Remove ads with our VIP Service
Share This Page
Add Your Comments
- A Snapshot of 4K Ultra HD Blu-ray - 80k players, 88 titles, 1 million discs sold [11/8]
- High-Def Digest Previews the Sony UBP-X1000ES Ultra HD Blu-ray Player [9/29]
- OPPO Digital Confirms Upcoming Ultra HD Blu-ray Player [9/26]
- Sony Announces 4K Ultra HD Blu-ray Player for Spring 2017 Release [9/15]
- Yamaha Announces RX-A 60 Series AVENTAGE AV Receivers [5/17]
- Yamaha Announces RX-V 81 Series A/V Receivers, Featuring Dolby Atmos, DTS:X, and 4K Ultra HD [4/6]
- Yamaha Releases DTS:X and HDMI 2.0a Firmware Updates [4/6]
- DTS:X and HDMI 2.0a Update for More Marantz Models Now Available [3/3]
- Denon Releases DTS:X and HDMI 2.0a Firmware Update for AVR-X4200W and AVR-X6200W [2/18]
- Yamaha Announces Spring 2016 Timeframe for DTS:X Firmware Updates for Select AV Receivers, AV Processor, and Sound Bars [2/17]
A couple of media sites are reporting on the recent data coming out about the state of the 4K Ultra HD Blu-ray format:
Supporters of the Ultra HD Blu-ray format say they’re not feeling blue at all. The format made substantial progress since its March 2016 retail launch, driven by thriving sales of Ultra HD 4K TV sales, a growing selection of players and discs, wider distribution, and the greater reliability of a physical 4K format over 4K streaming, the Blu-ray Disc Association (BDA) contends.
In a status report on the format, the association forecasts further gains next year when it expects more hardware companies to enter the market, thanks to more widely available signal-processing chipsets that CE suppliers can use in lieu of creating their own chipsets.
Sales Hit $25M; 90 Titles Available
Hardware sales are exceeding expectations, the BDA said, with Futuresource forecasting 700,000 unit sales in the U.S. in 2016, excluding Xbox game consoles launched recently with 4K disc playback. U.S. sales will account for 44 percent of global demand in 2016, Futuresource said. The research company told CE Pro that it raised its 2016 forecast based on first-half sales.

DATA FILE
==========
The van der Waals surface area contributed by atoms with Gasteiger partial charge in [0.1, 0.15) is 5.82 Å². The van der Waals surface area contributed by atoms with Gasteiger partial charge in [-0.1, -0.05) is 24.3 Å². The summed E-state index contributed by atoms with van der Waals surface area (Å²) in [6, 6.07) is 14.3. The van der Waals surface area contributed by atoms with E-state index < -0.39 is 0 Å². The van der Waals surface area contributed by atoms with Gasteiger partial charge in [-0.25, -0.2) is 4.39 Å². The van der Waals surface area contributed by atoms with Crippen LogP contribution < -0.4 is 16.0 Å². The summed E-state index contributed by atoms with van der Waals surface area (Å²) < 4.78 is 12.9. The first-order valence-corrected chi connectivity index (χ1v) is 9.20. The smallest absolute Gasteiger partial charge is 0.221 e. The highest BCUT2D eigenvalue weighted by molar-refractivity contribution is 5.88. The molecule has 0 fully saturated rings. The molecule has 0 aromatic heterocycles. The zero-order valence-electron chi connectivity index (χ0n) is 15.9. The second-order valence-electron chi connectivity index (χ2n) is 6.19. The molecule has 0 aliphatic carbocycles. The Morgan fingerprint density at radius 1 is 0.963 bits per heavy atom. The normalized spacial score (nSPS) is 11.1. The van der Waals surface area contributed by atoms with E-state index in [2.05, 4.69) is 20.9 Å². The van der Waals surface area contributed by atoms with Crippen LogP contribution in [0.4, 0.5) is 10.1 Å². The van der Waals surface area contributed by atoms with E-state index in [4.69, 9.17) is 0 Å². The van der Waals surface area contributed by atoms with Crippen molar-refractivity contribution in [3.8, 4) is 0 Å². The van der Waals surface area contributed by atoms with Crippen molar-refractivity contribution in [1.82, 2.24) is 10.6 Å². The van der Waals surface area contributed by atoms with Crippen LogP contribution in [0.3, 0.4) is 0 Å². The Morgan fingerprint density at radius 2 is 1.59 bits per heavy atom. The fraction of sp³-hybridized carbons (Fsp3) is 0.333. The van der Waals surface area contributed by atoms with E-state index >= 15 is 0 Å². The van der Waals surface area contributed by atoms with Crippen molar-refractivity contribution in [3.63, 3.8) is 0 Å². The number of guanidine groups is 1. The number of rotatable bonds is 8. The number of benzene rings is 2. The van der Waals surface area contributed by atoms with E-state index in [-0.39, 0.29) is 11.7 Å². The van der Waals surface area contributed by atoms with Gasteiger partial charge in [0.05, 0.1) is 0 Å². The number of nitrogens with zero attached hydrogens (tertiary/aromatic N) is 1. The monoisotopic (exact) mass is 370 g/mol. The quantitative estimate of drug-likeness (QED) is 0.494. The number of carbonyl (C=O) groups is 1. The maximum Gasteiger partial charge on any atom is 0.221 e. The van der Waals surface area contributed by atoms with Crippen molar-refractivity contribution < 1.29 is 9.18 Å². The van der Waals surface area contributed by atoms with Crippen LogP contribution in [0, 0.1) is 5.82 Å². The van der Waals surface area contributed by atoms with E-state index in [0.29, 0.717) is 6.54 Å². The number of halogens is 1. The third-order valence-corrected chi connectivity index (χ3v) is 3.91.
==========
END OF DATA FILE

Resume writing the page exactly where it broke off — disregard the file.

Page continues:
Players starting at $249 are available through Amazon, B&H, Best Buy, Crutchfield, Kmart, Newegg, Sears, Target, Video and Audio Center, and others. Six players are available in the U.S., including three Microsoft Xbox One S SKUs and one player each from Samsung, Philips, and Panasonic, with Sony’s first model due in the spring.
With new players coming in, supply has caught up with demand, says Dan Schinasi, Samsung product planning director and chairman of the Blu-ray Disc Association’s U.S. promotions committee.
Discs are available in the U.S. from six of the seven major studios: Fox, Lionsgate, Paramount, Sony, Universal, and Warner. Almost 90 titles were available in the U.S. as of Oct. 2 on the way to more than 100 by year’s end, as promised by studios during January’s CES.
All told, U.S. consumers have spent about $25 million to buy discs so far this year through mid-October, the BDA notes.
Also today, I mentioned that I spent some time up at Sony Pictures Home Entertainment last week talking with some of the people working on the 4K Ultra HD Blu-ray format, and I’ve learned a few interesting things. First of all, more than 80,000 stand-alone 4K Ultra HD Blu-ray players have been sold here in the States in the 9 months since the format first launched. Nearly 90 titles are now available, with that number expected push well past 100 by Christmas. More critically, the 1 millionth 4K Ultra HD Blu-ray Disc has just sold at retail here in the States, representing more than $25 million in consumer spending. And shipments of 4K Ultra HDTVs have increased by more than 80% this year, which means that by the end of the year the displays will be installed in some 16% of US households (a number that’s expected to increase to 35% by 2019). What does all this mean? Well, the 4K Ultra HD Blu-ray format is actually well ahead of the adoption curve of regular Blu-ray in the first 9 months of its launch – probably not surprising as there’s no format war for consumers to contend with this time. I’ve also learned – separately, I might add, from other industry sources – that the final remaining holdout studio, Disney, is quietly preparing to begin releasing titles on the format in 2017. I’ll post more on that as I’m able.